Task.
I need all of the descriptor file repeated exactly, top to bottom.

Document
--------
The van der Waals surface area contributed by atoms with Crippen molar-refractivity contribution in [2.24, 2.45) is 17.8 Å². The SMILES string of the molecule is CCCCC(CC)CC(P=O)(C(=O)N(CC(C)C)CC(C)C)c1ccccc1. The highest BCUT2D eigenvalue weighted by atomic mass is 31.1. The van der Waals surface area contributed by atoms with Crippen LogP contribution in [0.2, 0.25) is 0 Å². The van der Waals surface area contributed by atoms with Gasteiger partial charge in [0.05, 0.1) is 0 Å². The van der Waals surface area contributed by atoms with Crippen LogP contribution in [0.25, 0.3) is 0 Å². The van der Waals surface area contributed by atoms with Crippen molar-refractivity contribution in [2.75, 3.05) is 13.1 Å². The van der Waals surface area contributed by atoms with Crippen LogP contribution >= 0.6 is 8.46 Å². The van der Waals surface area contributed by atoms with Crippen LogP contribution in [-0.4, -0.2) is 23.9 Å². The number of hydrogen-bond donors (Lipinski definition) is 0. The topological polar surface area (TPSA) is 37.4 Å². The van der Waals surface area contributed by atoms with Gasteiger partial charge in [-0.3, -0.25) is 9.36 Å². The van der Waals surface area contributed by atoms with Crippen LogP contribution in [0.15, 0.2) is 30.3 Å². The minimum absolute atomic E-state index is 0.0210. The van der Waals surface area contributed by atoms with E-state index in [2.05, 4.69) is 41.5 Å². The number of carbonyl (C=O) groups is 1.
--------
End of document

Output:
The van der Waals surface area contributed by atoms with Crippen molar-refractivity contribution in [2.24, 2.45) is 17.8 Å². The SMILES string of the molecule is CCCCC(CC)CC(P=O)(C(=O)N(CC(C)C)CC(C)C)c1ccccc1. The highest BCUT2D eigenvalue weighted by atomic mass is 31.1. The van der Waals surface area contributed by atoms with Crippen LogP contribution in [0.2, 0.25) is 0 Å². The van der Waals surface area contributed by atoms with Gasteiger partial charge in [0.05, 0.1) is 0 Å². The van der Waals surface area contributed by atoms with Crippen LogP contribution in [0.25, 0.3) is 0 Å². The van der Waals surface area contributed by atoms with Crippen molar-refractivity contribution in [2.75, 3.05) is 13.1 Å². The van der Waals surface area contributed by atoms with Crippen LogP contribution >= 0.6 is 8.46 Å². The van der Waals surface area contributed by atoms with Crippen LogP contribution in [-0.4, -0.2) is 23.9 Å². The number of hydrogen-bond donors (Lipinski definition) is 0. The topological polar surface area (TPSA) is 37.4 Å². The van der Waals surface area contributed by atoms with Gasteiger partial charge in [-0.3, -0.25) is 9.36 Å². The van der Waals surface area contributed by atoms with Crippen LogP contribution in [0.15, 0.2) is 30.3 Å². The minimum absolute atomic E-state index is 0.0210. The van der Waals surface area contributed by atoms with E-state index in [2.05, 4.69) is 41.5 Å². The number of carbonyl (C=O) groups is 1.